Biden Admin Pushes Rule Change That Could Pay Flyers For Canceled, Delayed Flights
The Biden administration and Pete Buttigieg are pushing a new rule that could make air travel planning and finances easier on families.
Travel is one of the pleasures of life — especially for families — where new memories are made and fun is had. But travel days, especially at airports, can be unbelievably stressful. Even if you plan everything in advance and to the tee, travel plans can, and do, go awry. Take, for example, the fact that you’re not always guaranteed to have a seat next to your family, including your young children, and there are hidden fees from seat booking to bag checking that tally up quickly. But one pain point of flying — if your flight is canceled through no fault of your own, you’re stuck paying out of pocket, and more so if you’re flying with kids — could disappear completely.
That’s because the Biden administration and particularly Secretary of Transportation Pete Buttigieg are pushing a new rule change that could make travel planning and finances easier to predict. According to ABC News, President Joe Biden and Transportation Secretary Pete Buttigieg plan to announce a new airline rulemaking process that would require airlines to compensate passengers who are inconvenienced due to “controllable airline cancellations or significant delays.”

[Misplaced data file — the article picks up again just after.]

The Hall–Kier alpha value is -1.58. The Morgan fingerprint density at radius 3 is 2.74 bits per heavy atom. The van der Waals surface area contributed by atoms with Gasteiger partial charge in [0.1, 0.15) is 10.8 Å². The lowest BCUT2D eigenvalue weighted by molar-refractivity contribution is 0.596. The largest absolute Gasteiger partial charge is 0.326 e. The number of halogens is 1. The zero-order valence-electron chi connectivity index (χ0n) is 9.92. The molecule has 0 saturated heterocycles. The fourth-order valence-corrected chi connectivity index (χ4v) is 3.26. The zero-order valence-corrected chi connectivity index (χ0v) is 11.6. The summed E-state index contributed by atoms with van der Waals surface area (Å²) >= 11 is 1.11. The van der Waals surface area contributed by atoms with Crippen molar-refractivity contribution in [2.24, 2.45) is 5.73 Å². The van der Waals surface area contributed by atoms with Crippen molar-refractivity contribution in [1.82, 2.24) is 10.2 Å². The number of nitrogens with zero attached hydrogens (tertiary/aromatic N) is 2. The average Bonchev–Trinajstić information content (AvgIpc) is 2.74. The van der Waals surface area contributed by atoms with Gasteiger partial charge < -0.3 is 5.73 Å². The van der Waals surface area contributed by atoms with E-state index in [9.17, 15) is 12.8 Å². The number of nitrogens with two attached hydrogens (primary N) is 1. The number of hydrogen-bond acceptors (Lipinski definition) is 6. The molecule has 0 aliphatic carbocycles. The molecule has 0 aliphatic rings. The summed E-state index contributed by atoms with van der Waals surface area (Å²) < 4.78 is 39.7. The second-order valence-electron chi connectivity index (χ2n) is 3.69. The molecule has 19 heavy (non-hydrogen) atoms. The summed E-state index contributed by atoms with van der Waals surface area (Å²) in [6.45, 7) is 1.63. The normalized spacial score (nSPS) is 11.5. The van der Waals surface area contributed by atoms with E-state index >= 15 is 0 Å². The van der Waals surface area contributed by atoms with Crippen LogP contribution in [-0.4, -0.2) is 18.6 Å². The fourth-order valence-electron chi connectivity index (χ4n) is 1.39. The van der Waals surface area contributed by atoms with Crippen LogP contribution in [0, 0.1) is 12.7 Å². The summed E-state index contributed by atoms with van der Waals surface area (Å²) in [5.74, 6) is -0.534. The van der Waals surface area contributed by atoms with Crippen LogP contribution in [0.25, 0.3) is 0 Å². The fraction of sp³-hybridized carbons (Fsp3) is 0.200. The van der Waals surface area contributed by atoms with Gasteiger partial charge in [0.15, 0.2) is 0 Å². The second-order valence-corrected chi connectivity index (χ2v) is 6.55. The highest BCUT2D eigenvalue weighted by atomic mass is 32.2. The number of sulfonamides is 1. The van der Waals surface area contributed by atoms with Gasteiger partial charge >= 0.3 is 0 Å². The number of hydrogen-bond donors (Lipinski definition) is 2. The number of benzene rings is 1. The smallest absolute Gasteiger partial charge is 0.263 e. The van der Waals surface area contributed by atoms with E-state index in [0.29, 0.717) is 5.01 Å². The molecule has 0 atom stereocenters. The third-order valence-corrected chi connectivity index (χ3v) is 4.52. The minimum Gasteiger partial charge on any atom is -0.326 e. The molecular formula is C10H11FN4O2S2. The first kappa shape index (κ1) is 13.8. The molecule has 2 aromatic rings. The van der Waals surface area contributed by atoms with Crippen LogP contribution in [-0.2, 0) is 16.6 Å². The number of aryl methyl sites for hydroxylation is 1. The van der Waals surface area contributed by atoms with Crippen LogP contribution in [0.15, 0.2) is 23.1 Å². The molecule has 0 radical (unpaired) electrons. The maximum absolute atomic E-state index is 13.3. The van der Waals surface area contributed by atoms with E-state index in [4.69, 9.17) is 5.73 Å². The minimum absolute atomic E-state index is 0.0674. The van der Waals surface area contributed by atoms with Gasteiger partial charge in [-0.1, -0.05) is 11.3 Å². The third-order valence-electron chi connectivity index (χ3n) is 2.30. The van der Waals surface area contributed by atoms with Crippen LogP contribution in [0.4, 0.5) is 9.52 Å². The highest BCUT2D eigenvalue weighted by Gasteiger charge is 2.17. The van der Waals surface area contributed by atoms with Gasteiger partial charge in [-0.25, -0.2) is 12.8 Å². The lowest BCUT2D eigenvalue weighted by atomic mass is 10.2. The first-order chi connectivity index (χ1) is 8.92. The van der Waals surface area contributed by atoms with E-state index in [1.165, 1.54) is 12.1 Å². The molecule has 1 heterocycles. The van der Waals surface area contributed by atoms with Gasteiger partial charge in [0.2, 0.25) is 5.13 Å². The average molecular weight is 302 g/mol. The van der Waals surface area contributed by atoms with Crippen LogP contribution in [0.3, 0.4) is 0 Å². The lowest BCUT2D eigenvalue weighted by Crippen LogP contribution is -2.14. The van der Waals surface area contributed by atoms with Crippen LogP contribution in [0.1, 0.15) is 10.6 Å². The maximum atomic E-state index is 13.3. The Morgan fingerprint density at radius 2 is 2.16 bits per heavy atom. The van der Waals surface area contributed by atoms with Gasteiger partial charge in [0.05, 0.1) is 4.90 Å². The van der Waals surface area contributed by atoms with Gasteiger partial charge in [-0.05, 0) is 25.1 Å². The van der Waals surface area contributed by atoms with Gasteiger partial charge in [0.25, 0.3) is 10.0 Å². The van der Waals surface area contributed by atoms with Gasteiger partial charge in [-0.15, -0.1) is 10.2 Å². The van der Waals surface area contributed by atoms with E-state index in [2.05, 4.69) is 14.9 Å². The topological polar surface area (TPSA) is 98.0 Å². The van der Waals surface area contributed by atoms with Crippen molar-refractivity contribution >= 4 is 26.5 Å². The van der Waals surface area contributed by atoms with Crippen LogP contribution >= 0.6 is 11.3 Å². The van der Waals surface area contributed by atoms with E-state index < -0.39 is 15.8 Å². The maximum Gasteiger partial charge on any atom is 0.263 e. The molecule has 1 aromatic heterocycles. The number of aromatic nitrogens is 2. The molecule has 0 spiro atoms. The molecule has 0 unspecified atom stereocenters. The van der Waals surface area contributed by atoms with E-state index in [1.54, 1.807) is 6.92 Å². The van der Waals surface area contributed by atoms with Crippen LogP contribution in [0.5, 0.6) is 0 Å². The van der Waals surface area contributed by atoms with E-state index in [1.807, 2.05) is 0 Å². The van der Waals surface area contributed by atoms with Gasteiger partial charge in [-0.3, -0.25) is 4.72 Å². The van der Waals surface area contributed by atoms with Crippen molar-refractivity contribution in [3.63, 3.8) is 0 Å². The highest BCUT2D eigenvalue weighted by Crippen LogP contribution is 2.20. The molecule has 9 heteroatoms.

What does this mean for you? The next time your flight to Disney World is canceled, you might not be SOL.
“When an airline causes a flight cancellation or delay, passengers should not foot the bill,” Buttigieg said in a statement, per CNN. “This rule would, for the first time in US history, propose to require airlines to compensate passengers and cover expenses such as meals, hotels, and rebooking in cases where the airline has caused a cancellation or significant delay.”
The proposed rule would also define what is considered a “controllable cancelation or delay” so that there’s less room for interpretation.
Biden and Buttigieg also announced the launch of an expanded Airline Customer Service Dashboard at FlightRights.gov. This new and expanded dashboard will show which airlines “offer cash compensation, provide travel credits or vouchers, or award frequent flyer miles and cover the costs for other amenities,” according to CNN. The dashboard isn’t a rule change in and of itself — that will come later and will take more time — but could compel airlines to do more for customers before an official rule change even happens.
It’s a similar approach the Biden administration’s Transportation Department used for another travel issue that impacted parents: that families aren’t guaranteed to be able to get to sit together on flights. Last summer, Buttigieg issued a notice “encouraging U.S. airlines to have policies that enable children to be seated adjacent to an accompanying adult to the maximum extent practicable and at no additional cost” and launched a dashboard, too.
When the administration announced the launch of the dashboard that showed which airlines allow families to book seats together at no extra charge in March of 2023, Buttigieg said to Fatherly that rule changes take time — but public dashboards might pressure airlines into changing their ways faster.
“If you know as a passenger which airlines do this and which ones don’t, that’s going to lead to a higher standard and just give you that freedom of choice. So we’re pushing on all the airlines to do it. They could do it today, and I hope they will,” he said at the time.